Olivier Stankiewicz. Photo: Kaupo Kikkas
Alasdair Beatson. Photo: Kaupo Kikkas
Benjamin Attahir. Photo: Julian Hargreaves
Miró, Joan. The Red Sun. 1948, oil on canvas. The Phillips Collection, Washington, D.C.
“...the radiant phrasing of the LSO's peerless principal oboe, Olivier Stankiewicz.”
The Arts Desk / LSO Sir John Eliot Gardiner / March 2018
In 2015 Olivier was appointed principal oboe of the London Symphony Orchestra.
Sought after as a soloist, chamber musician and teacher, Olivier has performed widely in Europe, Japan and the USA. Highlights include recitals at Wigmore Hall, Snape Maltings, the Louvre in Paris, Festspiele Mecklenburg-Vorpommern, the Isabella Gardner Museum in Boston, Merkin Concert Hall and Morgan Library in New York. He has collaborated with Alasdair Beatson, the Doric and Castalian String Quartets, Jean Rondeau, Jonathan Ware and Alvise Sinivia, among many others.
In 2019 Olivier recorded the Mozart Concerto with the LSO, performed Attahir's Concerto Nur with the Orchestre de Lille and took part in the Aix-en-Provence Easter Festival with Renaud Capuçon. Committed to new music, he premiered a new concerto commission by Laurent Durupt in Paris and London.
This season Olivier makes his debut for the Phillips Collection in Washington D.C. including a new commission by Benjamin Attahir, performs the Strauss Concerto with the London Mozart Players and undertakes a tour of New Zealand with Berlin Counterpoint. He records for Delphian and in 2022 returns to Japan.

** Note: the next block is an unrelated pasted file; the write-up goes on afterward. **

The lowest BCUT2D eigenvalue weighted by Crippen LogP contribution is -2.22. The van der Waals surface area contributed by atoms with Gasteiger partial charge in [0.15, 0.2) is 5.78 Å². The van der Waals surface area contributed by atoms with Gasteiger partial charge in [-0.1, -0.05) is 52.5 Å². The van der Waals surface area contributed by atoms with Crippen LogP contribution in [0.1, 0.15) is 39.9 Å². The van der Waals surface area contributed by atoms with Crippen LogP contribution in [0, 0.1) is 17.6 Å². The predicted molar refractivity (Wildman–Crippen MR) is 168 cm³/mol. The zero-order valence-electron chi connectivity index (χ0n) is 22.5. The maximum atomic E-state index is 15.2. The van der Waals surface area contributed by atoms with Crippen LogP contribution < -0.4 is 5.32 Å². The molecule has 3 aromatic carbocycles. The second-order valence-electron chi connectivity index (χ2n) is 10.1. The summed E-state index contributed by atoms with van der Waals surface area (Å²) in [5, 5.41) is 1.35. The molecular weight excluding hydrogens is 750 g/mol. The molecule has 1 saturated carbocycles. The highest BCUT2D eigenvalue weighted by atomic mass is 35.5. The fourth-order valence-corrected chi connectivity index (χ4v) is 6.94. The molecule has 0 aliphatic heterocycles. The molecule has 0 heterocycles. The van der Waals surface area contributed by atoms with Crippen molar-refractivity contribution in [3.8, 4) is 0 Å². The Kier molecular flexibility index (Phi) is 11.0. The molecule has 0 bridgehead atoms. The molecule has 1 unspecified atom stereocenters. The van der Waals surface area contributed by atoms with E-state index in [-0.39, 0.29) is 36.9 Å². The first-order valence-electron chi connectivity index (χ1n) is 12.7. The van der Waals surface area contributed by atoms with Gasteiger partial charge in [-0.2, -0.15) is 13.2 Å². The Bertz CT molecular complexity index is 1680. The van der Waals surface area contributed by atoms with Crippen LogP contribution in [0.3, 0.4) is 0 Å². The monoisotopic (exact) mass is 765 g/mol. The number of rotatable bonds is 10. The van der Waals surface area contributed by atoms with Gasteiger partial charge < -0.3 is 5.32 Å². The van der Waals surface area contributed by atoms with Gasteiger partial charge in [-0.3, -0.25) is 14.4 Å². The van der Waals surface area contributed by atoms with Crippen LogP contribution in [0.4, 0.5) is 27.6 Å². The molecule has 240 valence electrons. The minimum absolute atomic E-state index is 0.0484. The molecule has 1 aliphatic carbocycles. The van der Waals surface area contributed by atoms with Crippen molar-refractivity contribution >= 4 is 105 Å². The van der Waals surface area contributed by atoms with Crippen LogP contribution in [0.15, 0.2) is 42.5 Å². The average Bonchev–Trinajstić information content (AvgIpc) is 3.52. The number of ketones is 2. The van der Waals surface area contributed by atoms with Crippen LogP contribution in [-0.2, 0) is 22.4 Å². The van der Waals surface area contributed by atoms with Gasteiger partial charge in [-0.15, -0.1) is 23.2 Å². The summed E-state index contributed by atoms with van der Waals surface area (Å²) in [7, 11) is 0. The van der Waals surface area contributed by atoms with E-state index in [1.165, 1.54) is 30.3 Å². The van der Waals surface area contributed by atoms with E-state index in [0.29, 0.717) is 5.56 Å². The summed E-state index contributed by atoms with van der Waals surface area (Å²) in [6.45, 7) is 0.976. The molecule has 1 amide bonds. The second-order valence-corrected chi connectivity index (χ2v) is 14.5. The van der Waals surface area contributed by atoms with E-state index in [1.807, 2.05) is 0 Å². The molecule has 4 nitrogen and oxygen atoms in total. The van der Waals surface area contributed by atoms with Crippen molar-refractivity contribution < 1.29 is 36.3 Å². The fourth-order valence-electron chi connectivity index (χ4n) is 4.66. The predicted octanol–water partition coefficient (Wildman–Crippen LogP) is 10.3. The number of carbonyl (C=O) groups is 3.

As soloist Olivier has performed Berio’s Chemins IV with the Orchestre National du Capitole Toulouse, Bernd Alois Zimmerman's Concerto with the French National Orchestra broadcast by Radio France Musique, and appeared with the Barcelona Wind Symphony in L’Auditori, Pro Arte Orchestra in Hong Kong and Tokyo Sinfonietta in Suntory Hall.
Awards include 1st Prize at the Oboe Competition in Japan, the Young Concert Artists international auditions in Leipzig and New York, and in 2016 he was a prize-winner at the YCAT International Auditions in London.
Olivier has appeared as guest principal with the Chamber Orchestra of Europe, Mahler Chamber, London Sinfonietta, Philadelphia Symphony, Bayerischer Rundfunk and Royal Concertgebouw Orchestras. He was principal oboe of the ONCT between 2011-2015 and is currently Professor of Oboe at the Royal College of Music.
Born in Nice, Olivier studied oboe and theory at the Conservatoire National Supérieur de Musique in Paris (2009-2014). In 2013 he was named “classical revelation” by the French association ADAMI.
He was a founder member of the WARN!NG Collective, a group that develops and commissions new works, experimenting with sound painting, improvisation and innovative performance experiences.
Scottish pianist Alasdair Beatson works prolifically as soloist and chamber musician. Highlights of the 2019/20 season include performances at London’s Wigmore Hall and Kings Place, a residency at Sage Gateshead, recitals on fortepiano of Beethoven violin sonatas with Viktoria Mullova, and appearances in festivals including the Bath Mozartfest, Edinburgh International, Esbjerg, kamara.hu, and West Cork.